So I get ambitious, right? Always a mistake. Always.
Go to the store. Why have plain ol’ chicken when you can jazz it up, liven it up, invigorate that shit a little, right? Add some zip, some pizzazz. I get tired of a handful of parsley scattered over a roaster nestled above the same old potatoes. So how ‘bout I try something a little different, a little dangerous?
Bad choice of wording. I’ve done this before. I got a wild hair across my butt a few years back and invested heavily in things I could cook with. Grill. Food processor. Produce shopping. The whole deal. Not good. Not good at all.
So what’s different this time?
Abso-frickin’-lutely nothing, that’s what. But I figured it’s time I got a little busy if I don’t want to choke down the same crap day-in, day-0ut. I’ll do a little bit myself.
I buy an apple pear. Eh. Won’t do that again, but whatever, it was like thirty cents. Big effin’ whoop, even I can afford that. I plucked a nice meaty red pepper out of the bin too. Another couple bucks. Okay, I can deal with that. I mean, I can’t make a habit out of this or anything, but I can do it this time. Then I get an orange. Another fraction of a buck. Less than four and I’ve got all my stuff for a little … well, stuffing.
One of the things which survived our horrific trek across time and space was our little solid flavor injector. Unlike liquid flavor injectors, this one can stick solid foods right into the fiber of your meat. Essentially, it stuffs your food with a salsa-like concoction you come up with on your own. Mine included that pear, an orange and its zest, a splash of oil and wine vinegar, salt, pepper, scallions, a couple of diced pineapple slices (canned), a red pepper, a splash of Worcestershire sauce (spell that crap however you’d like, that’s the one my dictionary picked for me), and a dash of Chardonnay. Sound good?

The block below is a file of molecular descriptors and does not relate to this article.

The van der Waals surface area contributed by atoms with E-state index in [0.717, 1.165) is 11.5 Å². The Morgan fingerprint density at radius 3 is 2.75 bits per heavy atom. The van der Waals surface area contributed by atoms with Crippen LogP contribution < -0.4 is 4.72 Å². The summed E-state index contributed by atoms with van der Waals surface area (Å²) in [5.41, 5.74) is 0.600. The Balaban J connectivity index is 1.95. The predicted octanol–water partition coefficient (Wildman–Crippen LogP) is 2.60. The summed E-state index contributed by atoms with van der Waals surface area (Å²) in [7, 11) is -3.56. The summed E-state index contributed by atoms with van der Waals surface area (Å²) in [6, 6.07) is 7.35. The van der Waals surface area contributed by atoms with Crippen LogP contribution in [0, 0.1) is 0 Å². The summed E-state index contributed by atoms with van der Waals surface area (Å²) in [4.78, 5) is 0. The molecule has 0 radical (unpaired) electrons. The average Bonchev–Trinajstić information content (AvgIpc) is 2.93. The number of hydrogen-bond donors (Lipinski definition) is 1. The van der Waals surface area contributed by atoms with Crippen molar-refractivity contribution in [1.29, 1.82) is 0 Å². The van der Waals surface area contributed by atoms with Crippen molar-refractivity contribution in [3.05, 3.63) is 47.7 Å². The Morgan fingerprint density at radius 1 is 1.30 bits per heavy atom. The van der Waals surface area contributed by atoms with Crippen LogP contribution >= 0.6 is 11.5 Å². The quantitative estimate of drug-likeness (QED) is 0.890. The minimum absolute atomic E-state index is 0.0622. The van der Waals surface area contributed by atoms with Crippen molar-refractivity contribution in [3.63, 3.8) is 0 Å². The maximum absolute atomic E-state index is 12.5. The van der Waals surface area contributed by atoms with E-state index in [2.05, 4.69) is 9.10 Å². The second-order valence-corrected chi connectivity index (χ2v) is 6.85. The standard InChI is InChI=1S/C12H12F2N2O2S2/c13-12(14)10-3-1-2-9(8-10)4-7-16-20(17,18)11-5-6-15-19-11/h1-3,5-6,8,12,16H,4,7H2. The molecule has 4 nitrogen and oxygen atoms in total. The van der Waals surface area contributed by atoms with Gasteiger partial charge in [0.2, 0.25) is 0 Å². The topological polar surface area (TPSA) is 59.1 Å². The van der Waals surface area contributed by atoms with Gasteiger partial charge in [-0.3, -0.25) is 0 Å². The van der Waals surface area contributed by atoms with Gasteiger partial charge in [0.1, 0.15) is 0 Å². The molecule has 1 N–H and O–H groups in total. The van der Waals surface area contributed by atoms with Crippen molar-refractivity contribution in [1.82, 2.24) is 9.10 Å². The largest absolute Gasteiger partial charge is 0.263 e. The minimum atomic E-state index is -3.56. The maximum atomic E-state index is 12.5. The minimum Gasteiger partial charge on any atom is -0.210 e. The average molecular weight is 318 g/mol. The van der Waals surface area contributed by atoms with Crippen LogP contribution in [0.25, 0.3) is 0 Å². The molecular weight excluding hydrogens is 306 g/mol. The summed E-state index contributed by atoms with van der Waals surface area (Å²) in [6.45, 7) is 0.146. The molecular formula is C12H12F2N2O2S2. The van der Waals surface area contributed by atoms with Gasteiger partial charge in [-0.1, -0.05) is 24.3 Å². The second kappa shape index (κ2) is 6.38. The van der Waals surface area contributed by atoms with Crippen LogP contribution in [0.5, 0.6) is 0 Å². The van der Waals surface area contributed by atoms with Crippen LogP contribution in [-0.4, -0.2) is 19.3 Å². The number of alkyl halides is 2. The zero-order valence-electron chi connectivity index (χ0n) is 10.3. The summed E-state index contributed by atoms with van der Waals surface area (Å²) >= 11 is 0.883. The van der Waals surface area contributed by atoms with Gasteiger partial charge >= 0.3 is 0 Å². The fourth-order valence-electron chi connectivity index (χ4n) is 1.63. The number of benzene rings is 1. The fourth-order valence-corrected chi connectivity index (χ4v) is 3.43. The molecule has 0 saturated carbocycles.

So I’m cutting and chopping. I’m in the cabinet looking for a container to hold my diced items. As I’m looking, I knock something out of the cabinet and it falls on the magnetic paper towel holder we have stuck to the side of the fridge.
The entire holder comes down. Boom.
It takes out my glass full of sugary juice, ice and a pineapple slice elegantly wedged over the rim. That glop splashes all over my French bread, cutting board, knife, arms, shirt, pants, and runs down the cabinet fronts in thick, ropey strands of sweetly thick ooze. My Chardonnay bottle is clipped low by the spinning glass and falls like a ten pin. The cork’s not in it, I notice … too late.
I’m scrambling around, my hands trying to stop fifteen calamities at once, doing an ineffective job on all. I knock the glass into another spin and send the remnants of my drink spiraling over the countertops and microwave. The wine bottle looks like a group of kids spun it for their first kiss and it’s likewise hosing down the counter with golden (irreplaceable, at this point) liquid. My knife clatters to the floor and by only God’s grace and intervention does the edge swipe past my vulnerable stocking-clad toes, leaving them on my feet.
For a moment, I stared in a daze. The glass objects spun slowly to a halt, although the French bread had to reach out to stop the Chardonnay. Luckily they knew each other from the old country.
I put my hands slowly to my sides and backed away from the counter.
“Will you help me in here?” I called, and heard my wife get up from her seat, “I think it’s going to be one of those days.”
I’ll let you know how the chicken turns out.
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